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NEWS & INDUSTRY UPDATES

The head of a company that develops and sells spying software for mobile devices has been indicted in the Eastern District of Virginia in what's said to be the first-ever criminal case involving the advertisement and sale of mobile spyware.
FBI director James Comey hit out at Apple and Google over new data-security measures designed to reassure customers wary of government prying.
In a recent survey, 52 percent of respondents said they had to scale back on the security protections used on mobile devices in order to boost employee productivity.
Google said Thursday it would beef up encryption of its mobile operating system, so that it would not hold "keys" to devices even if it is served with a warrant.
Apple is rolling out new privacy protections for iPhones and iPads, with a new system that makes it impossible for the company to unlock a device even with a warrant.
Gartner believes that through 2015, over 75% of mobile applications will fail basic security tests.
Apple is ramping up iCloud defenses in the aftermath of hackers swiping nude photos of celebrities from the online digital vault, the Wall Street Journal reported.
The CERT Coordination Center at Carnegie Mellon University (CERT/CC) has published a list of popular Android applications that fail to properly validate SSL certificates, exposing users to man-in-the-middle (MitM) attacks.
The third edition of Mobile Pwn2Own will take place on November 12-13 alongside the PacSec Applied Security Conference in Tokyo with a prize pool of $425,000.
Researchers at Trend Micro have uncovered a security hole that can be exploited to launch phishing attacks against users who make payments from their Android mobile devices.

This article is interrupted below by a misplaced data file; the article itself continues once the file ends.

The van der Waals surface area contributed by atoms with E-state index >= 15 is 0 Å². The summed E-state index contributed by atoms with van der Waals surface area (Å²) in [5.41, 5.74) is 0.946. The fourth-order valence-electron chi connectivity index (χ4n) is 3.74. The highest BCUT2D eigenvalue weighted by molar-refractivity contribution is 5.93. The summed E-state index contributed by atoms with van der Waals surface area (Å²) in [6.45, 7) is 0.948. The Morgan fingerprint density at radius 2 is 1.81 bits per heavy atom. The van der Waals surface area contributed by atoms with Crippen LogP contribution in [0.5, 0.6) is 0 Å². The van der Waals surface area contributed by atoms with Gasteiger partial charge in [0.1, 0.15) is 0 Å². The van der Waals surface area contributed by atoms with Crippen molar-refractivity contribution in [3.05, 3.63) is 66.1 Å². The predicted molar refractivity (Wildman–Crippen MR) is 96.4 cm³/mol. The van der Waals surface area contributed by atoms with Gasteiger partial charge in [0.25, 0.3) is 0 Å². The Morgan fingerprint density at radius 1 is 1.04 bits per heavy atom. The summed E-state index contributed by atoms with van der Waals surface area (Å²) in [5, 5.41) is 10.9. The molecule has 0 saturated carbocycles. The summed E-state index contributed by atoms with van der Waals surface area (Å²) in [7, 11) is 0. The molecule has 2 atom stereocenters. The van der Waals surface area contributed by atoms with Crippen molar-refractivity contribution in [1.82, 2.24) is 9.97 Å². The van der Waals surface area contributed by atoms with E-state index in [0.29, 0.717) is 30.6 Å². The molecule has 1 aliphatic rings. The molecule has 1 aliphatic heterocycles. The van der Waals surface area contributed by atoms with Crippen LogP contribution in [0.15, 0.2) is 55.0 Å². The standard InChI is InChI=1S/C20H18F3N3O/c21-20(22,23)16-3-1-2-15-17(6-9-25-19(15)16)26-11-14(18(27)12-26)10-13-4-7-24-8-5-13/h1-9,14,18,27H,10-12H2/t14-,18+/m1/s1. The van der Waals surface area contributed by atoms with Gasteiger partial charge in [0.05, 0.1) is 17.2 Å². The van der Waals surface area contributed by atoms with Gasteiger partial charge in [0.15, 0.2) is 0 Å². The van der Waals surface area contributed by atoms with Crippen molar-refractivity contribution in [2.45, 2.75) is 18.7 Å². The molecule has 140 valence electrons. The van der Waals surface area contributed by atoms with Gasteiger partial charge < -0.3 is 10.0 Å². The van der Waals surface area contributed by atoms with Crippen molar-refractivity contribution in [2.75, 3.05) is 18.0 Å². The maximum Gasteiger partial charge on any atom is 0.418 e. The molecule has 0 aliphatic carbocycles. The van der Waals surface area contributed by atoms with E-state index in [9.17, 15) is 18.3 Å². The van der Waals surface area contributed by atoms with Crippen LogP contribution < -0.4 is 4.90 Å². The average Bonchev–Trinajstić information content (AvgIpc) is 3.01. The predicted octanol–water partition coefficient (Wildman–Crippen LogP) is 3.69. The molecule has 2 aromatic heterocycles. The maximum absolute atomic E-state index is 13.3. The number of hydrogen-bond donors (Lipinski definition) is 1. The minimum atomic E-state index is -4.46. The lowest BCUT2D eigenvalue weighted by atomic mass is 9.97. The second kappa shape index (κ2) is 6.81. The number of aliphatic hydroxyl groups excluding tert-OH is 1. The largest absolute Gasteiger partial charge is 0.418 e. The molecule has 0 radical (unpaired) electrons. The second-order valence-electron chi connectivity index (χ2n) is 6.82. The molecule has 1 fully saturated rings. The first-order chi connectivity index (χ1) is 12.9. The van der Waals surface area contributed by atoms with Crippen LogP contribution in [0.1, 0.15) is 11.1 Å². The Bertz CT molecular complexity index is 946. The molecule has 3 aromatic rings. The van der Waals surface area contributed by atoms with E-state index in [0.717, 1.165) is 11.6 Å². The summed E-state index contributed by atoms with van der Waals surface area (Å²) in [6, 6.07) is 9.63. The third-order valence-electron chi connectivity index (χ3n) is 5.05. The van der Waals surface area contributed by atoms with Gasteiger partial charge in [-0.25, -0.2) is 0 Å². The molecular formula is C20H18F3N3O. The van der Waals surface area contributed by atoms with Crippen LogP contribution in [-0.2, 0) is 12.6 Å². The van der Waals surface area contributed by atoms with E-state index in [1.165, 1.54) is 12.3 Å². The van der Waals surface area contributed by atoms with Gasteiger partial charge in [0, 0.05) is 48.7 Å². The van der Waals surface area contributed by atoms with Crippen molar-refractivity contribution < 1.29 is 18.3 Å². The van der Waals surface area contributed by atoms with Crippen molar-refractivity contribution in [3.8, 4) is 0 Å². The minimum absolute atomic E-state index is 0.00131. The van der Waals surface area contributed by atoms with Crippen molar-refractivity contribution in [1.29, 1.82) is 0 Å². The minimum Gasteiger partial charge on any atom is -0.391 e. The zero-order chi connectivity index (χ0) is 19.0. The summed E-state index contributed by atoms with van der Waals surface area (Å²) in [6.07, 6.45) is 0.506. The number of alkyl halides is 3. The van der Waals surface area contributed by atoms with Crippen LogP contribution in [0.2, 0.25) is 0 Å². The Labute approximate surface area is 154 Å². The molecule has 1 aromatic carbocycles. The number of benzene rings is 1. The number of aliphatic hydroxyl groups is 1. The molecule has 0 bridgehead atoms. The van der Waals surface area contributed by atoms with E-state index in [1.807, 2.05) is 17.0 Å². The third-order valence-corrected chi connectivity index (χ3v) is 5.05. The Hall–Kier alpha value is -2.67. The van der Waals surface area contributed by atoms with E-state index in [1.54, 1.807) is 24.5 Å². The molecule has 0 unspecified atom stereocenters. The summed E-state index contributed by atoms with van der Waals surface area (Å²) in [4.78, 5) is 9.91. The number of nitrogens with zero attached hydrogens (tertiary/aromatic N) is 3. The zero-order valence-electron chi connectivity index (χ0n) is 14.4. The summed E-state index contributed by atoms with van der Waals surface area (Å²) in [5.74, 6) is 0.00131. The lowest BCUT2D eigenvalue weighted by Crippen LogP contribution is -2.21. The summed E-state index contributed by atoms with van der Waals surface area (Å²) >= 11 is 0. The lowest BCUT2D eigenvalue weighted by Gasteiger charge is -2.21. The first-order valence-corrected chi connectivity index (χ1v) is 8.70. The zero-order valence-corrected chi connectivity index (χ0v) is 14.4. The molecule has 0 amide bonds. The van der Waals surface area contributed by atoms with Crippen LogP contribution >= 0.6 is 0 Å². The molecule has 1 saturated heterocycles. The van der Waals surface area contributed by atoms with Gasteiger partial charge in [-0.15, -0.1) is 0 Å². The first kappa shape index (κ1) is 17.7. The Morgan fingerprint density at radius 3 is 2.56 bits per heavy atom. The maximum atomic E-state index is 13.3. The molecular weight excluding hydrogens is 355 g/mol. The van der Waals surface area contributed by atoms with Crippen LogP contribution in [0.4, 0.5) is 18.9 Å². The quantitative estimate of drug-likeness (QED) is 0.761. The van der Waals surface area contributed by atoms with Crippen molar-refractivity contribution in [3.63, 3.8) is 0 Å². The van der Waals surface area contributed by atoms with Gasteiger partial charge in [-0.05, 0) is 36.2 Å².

FEATURES, INSIGHTS // Mobile Security

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Adam Ely's picture
At the end of the day, the kill switch will not only decrease the amount of people mugged for their phones because there is little net value in the device itself, but it will also provide individuals with the means to wipe the device of personal information.
Adam Ely's picture
COPE is often an attractive model for organizations concerned about keeping mobile data secure but presents its own set of issues. So how does COPE stack up against BYOD?
Adam Ely's picture
This shift to mobile exposes a major fault that needs to be addressed and security practices must address mobile threats as well.
Adam Ely's picture
Yesterday’s device management approach does not work in a BYOD world. The end users are bringing their own devices, so we need to adjust to accommodate this new world order.
Adam Ely's picture
Security teams and lines of business have reached a turning point on BYOD. It’s now become more important than ever for the CISO to figure out how to manage risk without inhibiting users.
Adam Ely's picture
Many of us create our own blind spots through assumption. Until we understand what is occurring on mobile devices, we cannot determine if our controls are effective at managing risk.
Adam Ely's picture
CISOs are notoriously disliked. Trying to protect company, customer and employee data often means having to say “no” to new projects and implementations. This does not earn you many friends.
Ryan Naraine's picture
John Hultquist, Manager of Cyber Espionage Threat Intelligence at ISIGHT Partners, joins the podcast to talk about "NEWSCASTER," a cyber espionage operation that uses fictitious social media accounts to launch attacks.
Danelle Au's picture
Enterprises must find the right balance to deliver a mobile security environment that meets productivity and flexibility needs without putting devices, apps, or data at risk.
Ryan Naraine's picture
In this podcast, Richard Boscovich, assistant general counsel in the Microsoft Digital Crimes Unit, talks about the new Microsoft Cybercrime Center and the ongoing battle to stop the proliferation of botnets around the world.